Monday, May 7, 2007

Is the TNIV a Dynamic Equivalent translation?

Some bloggers are debating whether or not the TNIV (and NIV) is a Dynamic Equivalent translation. Kevin Wilson, of the Blue Cord, blogged on Analysis of the ESV. Kevin stated:
Interestingly, the ESV does not have a lot in common with the NIV, even though both were produced by conservative, evangelical scholars. This is due to the different translational philosophies. The ESV (along with the RSV and NRSV) employ a word for word translational approach (although not as strictly as the ASV and NASB). The NIV on the other hand uses a phrase by phrase approach (usually called a ‘dynamic’ approach).
Peter Kirk, one of the TNIV Truth bloggers, disagreed in a comment on Kevin's post:

I was surprised that you claimed a large difference between ESV and NIV and that that was because of a fundamentally different translation philosophy. In fact I am surprised how close they are, considering that NIV is a new translation, and ESV is an adaptation of ESV [RSV] which is itself an adaptation of ASV - yet ESV is closer to NIV than to ASV!

In fact it is very misleading to claim that NIV uses a a phrase by phrase approach or a ‘dynamic’ approach. In fact the approach of NIV is only rather slightly different from that of ESV and NRSV, with the translation departing from the literal only where the translators consider that necessary. The difference is that the NIV translators depart from the literal a bit more than the ESV translators - but in fact not a lot more. For a real phrase by phrase or ‘dynamic’ translation, see NLT, TEV/GNT or CEV. In fact it would be interesting to see your graph redone with those translations added. I suspect that you would find NIV much nearer to ESV than to any of them - and that the three of them would be more widely spread than any of the more literal group.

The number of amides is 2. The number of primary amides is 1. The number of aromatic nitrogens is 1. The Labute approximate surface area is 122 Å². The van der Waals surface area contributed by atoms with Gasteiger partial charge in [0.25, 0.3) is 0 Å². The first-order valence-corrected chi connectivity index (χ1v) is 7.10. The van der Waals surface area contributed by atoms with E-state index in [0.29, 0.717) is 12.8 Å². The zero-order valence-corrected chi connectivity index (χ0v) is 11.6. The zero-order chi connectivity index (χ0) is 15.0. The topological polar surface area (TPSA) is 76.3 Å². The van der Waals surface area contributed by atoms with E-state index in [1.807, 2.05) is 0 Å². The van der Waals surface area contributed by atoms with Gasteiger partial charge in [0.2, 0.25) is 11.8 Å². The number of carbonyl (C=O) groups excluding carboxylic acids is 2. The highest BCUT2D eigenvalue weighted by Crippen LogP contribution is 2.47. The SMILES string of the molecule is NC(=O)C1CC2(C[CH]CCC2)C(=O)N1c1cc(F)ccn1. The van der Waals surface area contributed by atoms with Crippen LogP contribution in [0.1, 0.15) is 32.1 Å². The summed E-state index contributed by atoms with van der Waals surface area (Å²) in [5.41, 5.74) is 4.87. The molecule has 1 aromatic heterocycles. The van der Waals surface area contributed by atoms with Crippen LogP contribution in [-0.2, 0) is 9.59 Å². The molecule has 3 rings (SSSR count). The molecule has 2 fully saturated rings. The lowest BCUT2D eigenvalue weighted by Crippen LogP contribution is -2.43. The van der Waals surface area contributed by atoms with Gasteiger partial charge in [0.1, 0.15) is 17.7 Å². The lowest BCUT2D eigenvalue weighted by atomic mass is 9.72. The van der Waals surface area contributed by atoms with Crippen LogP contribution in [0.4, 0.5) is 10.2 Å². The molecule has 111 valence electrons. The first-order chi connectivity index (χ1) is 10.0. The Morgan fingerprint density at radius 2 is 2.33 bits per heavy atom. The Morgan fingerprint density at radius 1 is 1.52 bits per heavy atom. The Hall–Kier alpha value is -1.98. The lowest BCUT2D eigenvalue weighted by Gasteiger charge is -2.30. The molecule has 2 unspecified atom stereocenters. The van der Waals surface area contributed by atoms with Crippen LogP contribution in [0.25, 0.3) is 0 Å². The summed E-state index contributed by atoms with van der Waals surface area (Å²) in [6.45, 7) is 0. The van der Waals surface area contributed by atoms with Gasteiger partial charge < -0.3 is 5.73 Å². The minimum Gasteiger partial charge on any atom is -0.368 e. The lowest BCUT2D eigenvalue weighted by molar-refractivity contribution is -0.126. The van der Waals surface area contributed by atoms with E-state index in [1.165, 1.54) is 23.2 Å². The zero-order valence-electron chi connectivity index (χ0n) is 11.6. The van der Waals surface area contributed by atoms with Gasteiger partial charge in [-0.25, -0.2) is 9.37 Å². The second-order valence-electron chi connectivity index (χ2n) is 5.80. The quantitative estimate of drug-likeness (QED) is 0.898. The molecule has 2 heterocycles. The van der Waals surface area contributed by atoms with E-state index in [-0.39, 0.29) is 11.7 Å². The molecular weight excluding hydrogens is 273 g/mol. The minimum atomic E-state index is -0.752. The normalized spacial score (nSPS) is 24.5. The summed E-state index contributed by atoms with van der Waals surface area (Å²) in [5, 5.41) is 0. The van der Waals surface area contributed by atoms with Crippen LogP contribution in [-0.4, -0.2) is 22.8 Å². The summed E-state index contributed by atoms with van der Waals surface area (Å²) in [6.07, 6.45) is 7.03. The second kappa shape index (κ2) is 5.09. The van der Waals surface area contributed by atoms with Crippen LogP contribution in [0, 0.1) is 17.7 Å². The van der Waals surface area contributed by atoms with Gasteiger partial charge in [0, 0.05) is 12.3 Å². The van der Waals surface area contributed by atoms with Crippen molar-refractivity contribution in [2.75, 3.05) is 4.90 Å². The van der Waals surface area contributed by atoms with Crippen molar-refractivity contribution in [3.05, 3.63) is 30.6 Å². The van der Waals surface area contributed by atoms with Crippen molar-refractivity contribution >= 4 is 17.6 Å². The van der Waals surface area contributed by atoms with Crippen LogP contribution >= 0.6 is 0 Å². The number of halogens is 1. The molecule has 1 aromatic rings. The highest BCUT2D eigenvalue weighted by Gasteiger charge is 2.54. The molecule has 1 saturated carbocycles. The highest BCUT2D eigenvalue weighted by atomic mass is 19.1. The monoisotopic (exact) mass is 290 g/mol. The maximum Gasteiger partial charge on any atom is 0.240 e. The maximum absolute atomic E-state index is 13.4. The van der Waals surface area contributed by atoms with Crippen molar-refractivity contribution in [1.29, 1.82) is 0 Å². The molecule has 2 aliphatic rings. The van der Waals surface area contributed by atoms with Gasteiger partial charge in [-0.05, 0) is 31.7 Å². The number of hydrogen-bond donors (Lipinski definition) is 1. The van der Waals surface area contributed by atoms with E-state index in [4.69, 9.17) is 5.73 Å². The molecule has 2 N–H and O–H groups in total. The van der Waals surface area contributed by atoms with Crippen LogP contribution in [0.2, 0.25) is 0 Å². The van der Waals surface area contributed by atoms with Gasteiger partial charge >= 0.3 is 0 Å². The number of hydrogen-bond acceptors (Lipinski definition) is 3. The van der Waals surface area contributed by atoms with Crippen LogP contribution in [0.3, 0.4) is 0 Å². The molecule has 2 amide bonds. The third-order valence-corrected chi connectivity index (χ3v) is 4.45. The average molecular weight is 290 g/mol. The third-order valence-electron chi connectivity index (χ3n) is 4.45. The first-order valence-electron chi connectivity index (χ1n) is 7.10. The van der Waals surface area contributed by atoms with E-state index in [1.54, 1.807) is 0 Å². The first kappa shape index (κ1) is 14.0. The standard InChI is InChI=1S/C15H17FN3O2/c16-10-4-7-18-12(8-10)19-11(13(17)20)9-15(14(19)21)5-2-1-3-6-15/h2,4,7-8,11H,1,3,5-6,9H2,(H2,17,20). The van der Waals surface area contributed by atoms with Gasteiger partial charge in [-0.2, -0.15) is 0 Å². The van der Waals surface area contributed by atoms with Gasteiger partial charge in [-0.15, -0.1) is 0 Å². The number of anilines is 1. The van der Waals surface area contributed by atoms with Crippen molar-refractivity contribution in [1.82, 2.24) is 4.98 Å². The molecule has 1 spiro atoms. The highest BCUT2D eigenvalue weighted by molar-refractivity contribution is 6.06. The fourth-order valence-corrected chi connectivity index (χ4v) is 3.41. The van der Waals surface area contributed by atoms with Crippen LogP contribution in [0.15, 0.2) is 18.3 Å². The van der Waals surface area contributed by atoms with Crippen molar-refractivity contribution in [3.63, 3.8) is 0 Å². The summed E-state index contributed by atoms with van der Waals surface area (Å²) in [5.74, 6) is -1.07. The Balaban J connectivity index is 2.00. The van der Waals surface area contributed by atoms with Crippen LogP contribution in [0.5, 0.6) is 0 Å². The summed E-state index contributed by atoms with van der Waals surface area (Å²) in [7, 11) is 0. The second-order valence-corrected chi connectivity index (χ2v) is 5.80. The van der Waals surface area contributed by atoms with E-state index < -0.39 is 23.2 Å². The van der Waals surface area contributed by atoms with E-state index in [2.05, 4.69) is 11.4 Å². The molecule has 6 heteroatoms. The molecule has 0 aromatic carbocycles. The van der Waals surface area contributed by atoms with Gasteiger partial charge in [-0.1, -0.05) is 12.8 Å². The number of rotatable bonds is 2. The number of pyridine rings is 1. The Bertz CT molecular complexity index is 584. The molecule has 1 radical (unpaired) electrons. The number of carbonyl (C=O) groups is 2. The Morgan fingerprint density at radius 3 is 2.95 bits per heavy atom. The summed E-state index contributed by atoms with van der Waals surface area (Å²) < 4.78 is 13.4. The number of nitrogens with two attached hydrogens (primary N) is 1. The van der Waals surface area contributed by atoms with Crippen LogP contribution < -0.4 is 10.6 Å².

Kevin responded with the post More on the ESV. Kevin quoted Peter and reiterated:
Kirk goes on to say:
In fact it is very misleading to claim that NIV uses a a phrase by phrase approach or a ‘dynamic’ approach. . . For a real phrase by phrase or ‘dynamic’ translation, see NLT, TEV/GNT or CEV.
This is the claim that is made by the NIV itself and most scholars would place the NIV into the category of dynamic.
Mike Aubrey commented on Kevin's post, linking to a post of his own which had a chart which displayed more Bible versions than the chart in Kevin's first post. Mike noted:
I’m providing a few more translations for a better context…but its pretty clear in both of them that the NIV/TNIV are roughly midway between the ESV and the NLT.

From this graph, I’d have to say that Kevin and Peter were each about half right, respectively…
I commented on Mike's post yesterday but that comment isn't displayed yet and I neglected to make a copy of my comments which I sometimes do.

Today I commented on Kevin's second post:
"while the Good News Bible is much looser than a dynamic translation"



Actually, Kevin, the GNB was produced by the American Bible Society, where Eugene Nida, the originator of dynamic equivalence translation theory worked. The GNB was produced to be an example of DE translation. The GNB and its successor the CEV are the two prototypical examples of DE translation theory. If we are going to categorize Bible versions as being DE, we need to do so relative to their similarity in translation philosophy to the GNB and CEV.